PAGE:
The Pros and Pitfalls of Parity


by Todd Helmick

November 9, 2005

This season has flown by as college football maneuvers into its final days of regulation play. Teams now begin jockeying for (that overused passage) “bowl eligibility”. In short, “bowl eligibility” means six victories. For example, the Maryland Terrapins have four victories. They need to win two of their last three (at North Carolina, Boston College, and at N.C. State) to even garner bowl consideration, or the same result of a season ago could be their fate - falling one win short and sitting home for the holidays.

This is the first year for the conference’s new 12-team alignment, with Boston College entering the league to complete the dozen. Two divisions – Atlantic and Coastal – have six teams each, and the new look has been as intriguing as it has been competitive. One aspect is certain: the Coastal Division, with Miami and Virginia Tech, has proven to be better, so far going 18-16 in league play compared to the Atlantic’s 18-20 aggregate tally. (Overall, the Atlantic teams are 30-23 while the Coastal total is 31-20.) In the Atlantic division, only FSU has a winning ACC mark (at 5-2), while four of the six Coastal division squads are over .500 in-conference. And just imagine if last place teams N.C. State (4-4, 2-4) and Duke (1-9, 0-7) swapped divisions. Though the participants of two divisions play each other, the question begs - is the Atlantic Division (with Maryland and FSU) that bad, or is it so competitive that those teams are just beating up on one another with no team clearly superior?

Case in point: Florida State is already the Atlantic division champ with two (conference) losses. The Seminoles backed into the title by default as Boston College lost this past weekend. The first-place FSU also just proved their worth (or lack of) by getting beat at home on Senior Day to struggling and last-place N.C. State. This fulfills the consensus from August, when many guessed that the Atlantic division winner would wind up with two or three conference losses, precisely what’s now happening. This scenario offers teams like Maryland a great chance to remain in the competition. In hindsight, a handful of plays (or referee judgments) turned in Maryland’s favor (versus either Clemson or Florida State) would have the Terps in a prime position to win their division. In this case, parity may not be such a bad thing.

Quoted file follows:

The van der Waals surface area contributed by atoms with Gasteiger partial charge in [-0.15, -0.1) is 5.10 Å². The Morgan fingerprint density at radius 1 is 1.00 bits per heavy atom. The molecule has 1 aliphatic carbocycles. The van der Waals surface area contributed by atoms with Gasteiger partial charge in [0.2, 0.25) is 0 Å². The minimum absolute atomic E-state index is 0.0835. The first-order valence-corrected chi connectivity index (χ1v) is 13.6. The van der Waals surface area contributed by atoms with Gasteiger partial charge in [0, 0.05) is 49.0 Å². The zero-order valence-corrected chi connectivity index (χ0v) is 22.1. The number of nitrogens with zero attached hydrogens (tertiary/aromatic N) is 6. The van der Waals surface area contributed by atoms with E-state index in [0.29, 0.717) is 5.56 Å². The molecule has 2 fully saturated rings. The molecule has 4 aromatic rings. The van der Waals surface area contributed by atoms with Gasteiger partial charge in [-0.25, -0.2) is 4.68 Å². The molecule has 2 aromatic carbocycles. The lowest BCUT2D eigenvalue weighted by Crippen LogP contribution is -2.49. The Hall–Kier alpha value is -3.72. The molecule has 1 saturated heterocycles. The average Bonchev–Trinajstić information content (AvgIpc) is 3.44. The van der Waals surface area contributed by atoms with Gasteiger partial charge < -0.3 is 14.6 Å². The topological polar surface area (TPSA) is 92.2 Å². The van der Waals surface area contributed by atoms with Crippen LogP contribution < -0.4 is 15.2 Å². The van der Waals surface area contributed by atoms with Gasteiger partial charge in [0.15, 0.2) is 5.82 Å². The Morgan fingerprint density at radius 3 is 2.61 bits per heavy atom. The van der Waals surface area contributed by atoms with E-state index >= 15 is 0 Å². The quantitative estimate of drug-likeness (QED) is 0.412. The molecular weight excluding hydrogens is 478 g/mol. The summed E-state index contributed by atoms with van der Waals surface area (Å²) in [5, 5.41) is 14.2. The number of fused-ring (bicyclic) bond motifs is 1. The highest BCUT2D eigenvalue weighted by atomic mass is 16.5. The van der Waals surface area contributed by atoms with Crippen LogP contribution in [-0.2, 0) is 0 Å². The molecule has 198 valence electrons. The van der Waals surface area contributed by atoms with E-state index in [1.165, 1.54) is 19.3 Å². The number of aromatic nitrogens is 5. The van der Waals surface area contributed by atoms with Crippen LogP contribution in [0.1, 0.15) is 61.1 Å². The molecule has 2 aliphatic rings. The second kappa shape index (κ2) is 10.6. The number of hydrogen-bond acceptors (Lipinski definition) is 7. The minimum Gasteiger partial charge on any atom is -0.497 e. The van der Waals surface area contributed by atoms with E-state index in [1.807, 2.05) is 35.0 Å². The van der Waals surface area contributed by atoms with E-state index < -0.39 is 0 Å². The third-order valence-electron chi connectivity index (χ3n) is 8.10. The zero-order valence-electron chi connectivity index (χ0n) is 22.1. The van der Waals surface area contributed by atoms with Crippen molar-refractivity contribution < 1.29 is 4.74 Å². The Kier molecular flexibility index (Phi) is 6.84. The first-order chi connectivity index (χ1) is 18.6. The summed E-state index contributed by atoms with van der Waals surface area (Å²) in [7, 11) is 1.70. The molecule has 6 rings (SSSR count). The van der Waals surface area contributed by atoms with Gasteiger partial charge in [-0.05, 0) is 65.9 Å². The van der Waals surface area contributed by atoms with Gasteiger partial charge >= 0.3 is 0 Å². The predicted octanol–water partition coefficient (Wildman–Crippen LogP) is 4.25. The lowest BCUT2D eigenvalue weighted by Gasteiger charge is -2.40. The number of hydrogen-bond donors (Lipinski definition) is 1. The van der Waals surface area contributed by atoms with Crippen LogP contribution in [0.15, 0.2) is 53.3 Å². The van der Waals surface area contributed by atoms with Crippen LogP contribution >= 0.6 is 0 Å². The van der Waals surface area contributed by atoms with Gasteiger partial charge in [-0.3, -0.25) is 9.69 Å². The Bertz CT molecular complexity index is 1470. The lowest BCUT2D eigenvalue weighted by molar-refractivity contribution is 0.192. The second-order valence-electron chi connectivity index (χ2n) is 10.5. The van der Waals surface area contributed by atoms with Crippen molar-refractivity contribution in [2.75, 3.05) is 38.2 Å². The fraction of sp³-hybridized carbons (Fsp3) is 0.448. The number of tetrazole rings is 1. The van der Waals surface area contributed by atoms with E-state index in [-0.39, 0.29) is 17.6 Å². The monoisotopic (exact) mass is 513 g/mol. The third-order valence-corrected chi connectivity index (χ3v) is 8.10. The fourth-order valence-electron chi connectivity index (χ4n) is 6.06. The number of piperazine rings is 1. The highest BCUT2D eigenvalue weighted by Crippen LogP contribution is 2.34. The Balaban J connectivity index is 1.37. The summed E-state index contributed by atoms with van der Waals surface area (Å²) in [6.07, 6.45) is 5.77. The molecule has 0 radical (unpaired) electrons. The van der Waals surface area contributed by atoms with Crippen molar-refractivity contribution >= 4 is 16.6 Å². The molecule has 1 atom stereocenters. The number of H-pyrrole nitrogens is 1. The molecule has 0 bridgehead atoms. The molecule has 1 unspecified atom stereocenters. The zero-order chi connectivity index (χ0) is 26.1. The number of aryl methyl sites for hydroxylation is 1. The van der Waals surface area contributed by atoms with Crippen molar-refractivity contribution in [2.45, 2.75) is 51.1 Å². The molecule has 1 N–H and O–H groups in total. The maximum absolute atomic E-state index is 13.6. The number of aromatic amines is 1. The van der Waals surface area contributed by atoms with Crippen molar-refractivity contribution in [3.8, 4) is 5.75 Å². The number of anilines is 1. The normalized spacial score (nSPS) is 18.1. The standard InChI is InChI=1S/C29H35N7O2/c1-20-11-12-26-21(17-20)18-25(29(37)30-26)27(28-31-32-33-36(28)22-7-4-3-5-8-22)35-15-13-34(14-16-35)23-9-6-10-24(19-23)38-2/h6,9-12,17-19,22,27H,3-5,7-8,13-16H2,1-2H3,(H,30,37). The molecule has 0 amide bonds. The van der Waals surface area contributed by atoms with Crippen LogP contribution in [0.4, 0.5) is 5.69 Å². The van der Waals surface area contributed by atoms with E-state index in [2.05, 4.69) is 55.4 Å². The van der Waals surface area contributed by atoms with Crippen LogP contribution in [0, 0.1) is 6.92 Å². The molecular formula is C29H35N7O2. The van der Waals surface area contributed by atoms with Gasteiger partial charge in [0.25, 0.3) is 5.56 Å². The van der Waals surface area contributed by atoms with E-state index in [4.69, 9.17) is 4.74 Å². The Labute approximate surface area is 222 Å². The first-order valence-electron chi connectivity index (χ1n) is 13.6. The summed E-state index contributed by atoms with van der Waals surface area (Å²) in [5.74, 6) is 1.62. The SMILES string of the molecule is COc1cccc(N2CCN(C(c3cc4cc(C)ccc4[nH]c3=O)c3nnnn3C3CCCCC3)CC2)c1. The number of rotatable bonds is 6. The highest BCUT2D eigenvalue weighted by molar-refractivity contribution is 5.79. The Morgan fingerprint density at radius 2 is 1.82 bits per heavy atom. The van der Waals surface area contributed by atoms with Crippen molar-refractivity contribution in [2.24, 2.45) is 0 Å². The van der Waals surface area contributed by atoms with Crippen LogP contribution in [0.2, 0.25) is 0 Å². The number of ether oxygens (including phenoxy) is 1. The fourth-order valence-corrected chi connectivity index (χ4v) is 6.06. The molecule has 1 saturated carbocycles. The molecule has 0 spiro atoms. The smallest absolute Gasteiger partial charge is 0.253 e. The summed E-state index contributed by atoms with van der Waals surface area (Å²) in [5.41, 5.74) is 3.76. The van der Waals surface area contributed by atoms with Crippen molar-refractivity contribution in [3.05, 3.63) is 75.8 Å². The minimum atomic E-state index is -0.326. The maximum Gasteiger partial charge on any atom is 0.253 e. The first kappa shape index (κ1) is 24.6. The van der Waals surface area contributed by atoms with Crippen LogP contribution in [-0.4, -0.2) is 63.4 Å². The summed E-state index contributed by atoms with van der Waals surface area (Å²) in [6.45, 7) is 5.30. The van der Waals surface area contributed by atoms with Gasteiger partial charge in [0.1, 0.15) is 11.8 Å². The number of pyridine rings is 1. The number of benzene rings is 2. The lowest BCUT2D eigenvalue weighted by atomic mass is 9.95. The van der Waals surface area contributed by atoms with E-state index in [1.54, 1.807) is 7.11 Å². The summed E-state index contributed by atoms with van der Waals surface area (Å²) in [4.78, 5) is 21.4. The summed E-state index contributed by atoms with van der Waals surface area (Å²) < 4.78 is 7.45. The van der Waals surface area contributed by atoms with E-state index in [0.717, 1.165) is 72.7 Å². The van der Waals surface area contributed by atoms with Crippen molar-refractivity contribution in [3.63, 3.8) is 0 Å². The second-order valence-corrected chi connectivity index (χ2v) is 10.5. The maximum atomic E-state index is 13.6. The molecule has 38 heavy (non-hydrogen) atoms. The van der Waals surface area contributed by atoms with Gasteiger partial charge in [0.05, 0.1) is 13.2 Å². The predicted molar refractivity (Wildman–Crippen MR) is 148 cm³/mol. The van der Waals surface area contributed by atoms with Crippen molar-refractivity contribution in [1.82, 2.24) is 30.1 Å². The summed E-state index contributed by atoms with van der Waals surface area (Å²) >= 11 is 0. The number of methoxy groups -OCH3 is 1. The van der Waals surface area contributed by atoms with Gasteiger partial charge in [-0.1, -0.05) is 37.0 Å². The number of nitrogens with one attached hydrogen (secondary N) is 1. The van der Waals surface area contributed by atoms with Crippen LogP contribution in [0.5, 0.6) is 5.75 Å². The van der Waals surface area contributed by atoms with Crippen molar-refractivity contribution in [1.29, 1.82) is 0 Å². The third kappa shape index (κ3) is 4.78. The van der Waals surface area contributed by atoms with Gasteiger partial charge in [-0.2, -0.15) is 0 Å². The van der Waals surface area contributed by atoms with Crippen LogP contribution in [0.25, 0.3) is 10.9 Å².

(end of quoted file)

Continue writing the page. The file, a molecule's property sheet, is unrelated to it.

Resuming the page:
Speaking of N.C. State…the heat is on head coach Chuck Amato as he struggles to appease the Raleigh faithful. The Wolf Pack has been to four bowls in his five seasons, meaning his own self-created expectations have now exceeded any reality. Still, the last time State won an ACC title was 1979. In fact, Duke is the only team from the entire state of North Carolina to have won an ACC football title in the last quarter century (in 1989 under Steve Spurrier). When it finally comes time for Bobby Bowden to step down, Chuck Amato is on the front of any replacement list, something that suits half of the Tallahassee alumni just fine. Given the right circumstances, Amato and State could win more than just an ACC title. In Raleigh, the Tangerine Bowl is generally the top of the proverbial ladder. Such is the life of football on Tobacco Road.

On a side note for the “hoops only” Blue Devil bandwagon: Who is the current QB for Duke? Not sure? Apparently winning over rides loyalty.

Coastal Division: Miami vs. Virginia Tech
The Hokies were in a prime position last week to start their dynasty run under coach Frank Beamer and lay claim to their second ACC title in as many seasons since joining the league. On the biggest home (and national TV) stage of the program’s history, Virginia Tech performed in the slow Lane (locational pun intended). Miami stole the thunder and quelled the crowd noise, reaffirming their right as the top dog once again. Now, can the Canes win out to secure such status?

The Hurricanes are only a botched snap (on a FG attempt in the opener against Florida State) from being right in the middle of the national championship argument. Maybe the good ole days are returning, when the winner of the Miami-FSU game annually went on to the national championship. Oh, the irony in this Sunshine State rivalry…when will one of these schools kick a dad-gum FG through the uprights when it matters?

Good for Maryland - the Canes will visit Byrd Stadium next year, as will the Seminoles, while the Terrapins will not play Virginia Tech. For most teams across the land, given the parity of the Atlantic Division, a schedule such as this would still be challenging enough. So what have coach Friedgen and the College Park powers that be gone out and done? To no one’s surprise, they have made next season’s non-conference schedule one of the worst/weakest in Maryland’s history. At home they will face Middle Tennessee, Florida International and I-AA William & Mary. Actually, parity is not always a good thing, or is it? POST-SEASON ACC AWARDS (through October)
Offensive Player of The Year: Calvin Johnson – Georgia Tech
Defensive Player of The Year: D’Qwell Jackson – Maryland
Newcomer of The Year: Greg Carr – Florida State
Coach of The Year: Larry Coker – Miami